Those who have heard dramatic stories from others about divorce often imagine that they will face the worst-case scenario if they choose to file or get served by a spouse. However, every divorce is inherently unique, as it is a reflection of someone’s marital circumstances.
Therefore, divorces in North Dakota can unfold very differently for people in specific situations. Still, it is possible to categorize divorce proceedings into three main types. The approach that spouses take when divorcing will have a major bearing on the final outcome and how much the process will cost.
Contested divorce litigation
For many adults, the word divorce immediately conjures thoughts of a litigated or contested divorce. Spouses who do not agree about sharing custody and dividing their property will go to court, and a judge will apply state law to their circumstances. Litigated divorces can be stressful and are often the most expensive divorces.
Spouses have the opportunity to work with each other to resolve disagreements about family issues. Some spouses have marital agreements that directly address the division of their property and the care of shared minor children. Other couples may work collaboratively through their lawyers or attend mediation so that they can pursue uncontested divorce proceedings. This approach is often beneficial for those who will still encounter each other socially or who share children, as it made minimize conflict and help them develop a better co-parenting dynamic.
Although they are less common, some divorces in North Dakota occur through the default of one spouse rather than through litigation or mutual agreement. When someone files the initial paperwork requesting a divorce, they have to serve that paperwork to their spouse. The documents that they submit to the courts and the other spouse will outline their desires regarding property division and other terms. Usually, the spouse served will respond to those suggestions and counter them.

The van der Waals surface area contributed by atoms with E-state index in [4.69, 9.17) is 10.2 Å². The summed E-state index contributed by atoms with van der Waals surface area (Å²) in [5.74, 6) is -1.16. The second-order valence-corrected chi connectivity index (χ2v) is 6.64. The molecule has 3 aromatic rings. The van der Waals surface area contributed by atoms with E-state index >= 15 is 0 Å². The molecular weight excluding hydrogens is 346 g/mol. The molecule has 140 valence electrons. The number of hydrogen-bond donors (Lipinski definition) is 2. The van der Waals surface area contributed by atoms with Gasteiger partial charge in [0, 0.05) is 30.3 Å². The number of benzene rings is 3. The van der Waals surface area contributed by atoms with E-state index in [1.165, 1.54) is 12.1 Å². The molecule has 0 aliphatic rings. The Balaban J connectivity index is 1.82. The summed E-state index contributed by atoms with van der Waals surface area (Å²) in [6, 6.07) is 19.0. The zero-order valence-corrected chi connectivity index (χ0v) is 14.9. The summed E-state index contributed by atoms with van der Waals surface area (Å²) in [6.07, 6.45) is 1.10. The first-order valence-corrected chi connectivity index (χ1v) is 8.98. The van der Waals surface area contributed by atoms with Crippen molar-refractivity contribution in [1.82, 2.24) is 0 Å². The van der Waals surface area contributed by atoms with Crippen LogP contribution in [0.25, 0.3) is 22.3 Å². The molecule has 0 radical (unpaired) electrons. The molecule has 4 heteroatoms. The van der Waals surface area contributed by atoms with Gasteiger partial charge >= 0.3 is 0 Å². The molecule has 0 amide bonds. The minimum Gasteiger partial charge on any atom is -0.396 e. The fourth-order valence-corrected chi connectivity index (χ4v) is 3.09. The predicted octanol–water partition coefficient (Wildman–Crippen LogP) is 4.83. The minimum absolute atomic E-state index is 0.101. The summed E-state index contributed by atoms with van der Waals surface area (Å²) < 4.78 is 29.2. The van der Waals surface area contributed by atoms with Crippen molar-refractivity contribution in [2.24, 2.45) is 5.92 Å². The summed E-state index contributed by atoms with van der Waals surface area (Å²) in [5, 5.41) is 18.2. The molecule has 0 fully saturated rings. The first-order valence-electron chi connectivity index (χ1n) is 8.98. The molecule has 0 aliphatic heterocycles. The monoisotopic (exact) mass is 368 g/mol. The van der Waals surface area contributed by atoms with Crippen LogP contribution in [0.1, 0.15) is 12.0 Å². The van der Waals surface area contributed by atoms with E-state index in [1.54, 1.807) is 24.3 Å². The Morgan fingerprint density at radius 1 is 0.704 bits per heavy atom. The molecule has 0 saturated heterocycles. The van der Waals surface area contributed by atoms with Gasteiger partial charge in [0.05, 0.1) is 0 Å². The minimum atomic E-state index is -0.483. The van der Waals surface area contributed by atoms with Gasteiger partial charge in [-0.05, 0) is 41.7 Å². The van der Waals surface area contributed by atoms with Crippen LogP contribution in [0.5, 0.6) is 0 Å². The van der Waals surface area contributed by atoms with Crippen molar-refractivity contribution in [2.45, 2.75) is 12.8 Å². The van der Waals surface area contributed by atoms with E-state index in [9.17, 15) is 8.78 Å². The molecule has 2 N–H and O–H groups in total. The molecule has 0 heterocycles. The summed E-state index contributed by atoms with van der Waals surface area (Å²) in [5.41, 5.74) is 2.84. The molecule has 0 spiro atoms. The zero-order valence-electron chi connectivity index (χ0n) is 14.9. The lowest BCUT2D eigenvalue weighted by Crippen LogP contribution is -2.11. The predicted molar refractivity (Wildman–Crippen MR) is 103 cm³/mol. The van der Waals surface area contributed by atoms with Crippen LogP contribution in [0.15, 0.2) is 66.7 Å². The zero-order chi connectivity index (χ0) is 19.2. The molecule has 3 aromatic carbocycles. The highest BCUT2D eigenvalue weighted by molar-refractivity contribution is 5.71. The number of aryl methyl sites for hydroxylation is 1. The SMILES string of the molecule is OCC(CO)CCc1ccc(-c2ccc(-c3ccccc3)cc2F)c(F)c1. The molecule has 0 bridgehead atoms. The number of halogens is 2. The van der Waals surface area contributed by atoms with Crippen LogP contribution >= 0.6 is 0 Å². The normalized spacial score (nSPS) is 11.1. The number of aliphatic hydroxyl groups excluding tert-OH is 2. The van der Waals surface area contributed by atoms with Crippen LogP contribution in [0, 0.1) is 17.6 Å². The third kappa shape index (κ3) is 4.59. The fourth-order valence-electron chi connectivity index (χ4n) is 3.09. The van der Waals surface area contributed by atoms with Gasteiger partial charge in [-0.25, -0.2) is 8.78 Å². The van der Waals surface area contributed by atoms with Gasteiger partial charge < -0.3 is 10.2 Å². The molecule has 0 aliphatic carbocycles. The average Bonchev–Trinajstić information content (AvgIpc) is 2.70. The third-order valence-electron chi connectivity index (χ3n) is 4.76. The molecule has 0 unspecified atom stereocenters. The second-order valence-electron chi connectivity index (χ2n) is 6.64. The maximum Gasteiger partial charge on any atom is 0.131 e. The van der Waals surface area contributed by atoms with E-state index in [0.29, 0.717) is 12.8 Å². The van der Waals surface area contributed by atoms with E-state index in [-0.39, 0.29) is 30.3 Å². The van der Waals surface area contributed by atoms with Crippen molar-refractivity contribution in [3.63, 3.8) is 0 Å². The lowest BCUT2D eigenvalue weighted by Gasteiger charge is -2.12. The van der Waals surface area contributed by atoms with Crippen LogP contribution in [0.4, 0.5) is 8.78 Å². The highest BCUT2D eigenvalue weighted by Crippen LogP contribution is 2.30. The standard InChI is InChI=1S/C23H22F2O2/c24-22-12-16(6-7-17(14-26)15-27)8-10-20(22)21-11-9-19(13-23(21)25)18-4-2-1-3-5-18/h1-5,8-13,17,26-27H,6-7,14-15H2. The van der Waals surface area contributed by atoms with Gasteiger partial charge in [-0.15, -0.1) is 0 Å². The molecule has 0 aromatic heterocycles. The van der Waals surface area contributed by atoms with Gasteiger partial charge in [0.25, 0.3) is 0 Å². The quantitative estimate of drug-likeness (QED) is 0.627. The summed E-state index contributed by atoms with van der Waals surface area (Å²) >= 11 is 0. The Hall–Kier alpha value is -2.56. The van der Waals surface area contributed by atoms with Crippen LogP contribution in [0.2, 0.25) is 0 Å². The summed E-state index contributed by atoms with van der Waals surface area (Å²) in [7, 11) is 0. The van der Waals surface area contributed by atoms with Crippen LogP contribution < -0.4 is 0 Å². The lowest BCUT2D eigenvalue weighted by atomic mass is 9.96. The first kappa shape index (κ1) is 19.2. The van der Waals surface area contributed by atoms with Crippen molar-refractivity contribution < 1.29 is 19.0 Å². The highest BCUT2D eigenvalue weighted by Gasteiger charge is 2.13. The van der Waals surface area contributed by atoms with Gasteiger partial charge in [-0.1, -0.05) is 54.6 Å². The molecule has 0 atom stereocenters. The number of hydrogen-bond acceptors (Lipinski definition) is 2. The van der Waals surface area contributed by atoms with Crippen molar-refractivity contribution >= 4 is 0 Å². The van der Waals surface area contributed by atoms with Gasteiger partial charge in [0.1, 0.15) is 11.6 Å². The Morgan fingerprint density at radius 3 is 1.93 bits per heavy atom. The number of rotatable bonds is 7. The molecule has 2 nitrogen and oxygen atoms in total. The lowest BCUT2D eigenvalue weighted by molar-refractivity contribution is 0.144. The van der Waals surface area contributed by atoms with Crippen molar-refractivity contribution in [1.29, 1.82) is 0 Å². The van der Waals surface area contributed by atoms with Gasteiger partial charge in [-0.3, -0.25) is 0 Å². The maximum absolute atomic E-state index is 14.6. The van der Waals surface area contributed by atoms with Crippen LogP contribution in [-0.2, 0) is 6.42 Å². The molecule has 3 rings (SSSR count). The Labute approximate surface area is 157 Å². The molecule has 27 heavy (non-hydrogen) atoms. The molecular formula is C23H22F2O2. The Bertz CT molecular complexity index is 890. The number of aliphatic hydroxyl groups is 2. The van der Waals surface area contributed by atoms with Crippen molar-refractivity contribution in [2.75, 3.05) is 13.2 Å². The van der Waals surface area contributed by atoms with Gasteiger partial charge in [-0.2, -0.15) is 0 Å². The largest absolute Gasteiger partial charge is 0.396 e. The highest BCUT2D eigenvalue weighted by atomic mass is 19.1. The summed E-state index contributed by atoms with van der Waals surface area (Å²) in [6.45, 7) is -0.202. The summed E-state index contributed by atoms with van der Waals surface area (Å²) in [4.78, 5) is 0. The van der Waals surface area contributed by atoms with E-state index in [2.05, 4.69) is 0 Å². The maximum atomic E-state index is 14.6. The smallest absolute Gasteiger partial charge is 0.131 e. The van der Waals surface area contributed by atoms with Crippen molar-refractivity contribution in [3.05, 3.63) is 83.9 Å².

However, sometimes people want to ignore those documents. They may struggle with depression or believe that they can prevent the divorce if they simply choose to stay uninvolved. If someone goes more than 21 days without responding, the person who filed the initial paperwork can submit additional documents to the courts asking for a default judgment. In a default divorce, the spouse who files the paperwork typically has control over the outcome of the process.
Understanding the general way that divorce occurs in North Dakota can help people prepare themselves for the process ahead of them and to make informed decisions about how they want to proceed.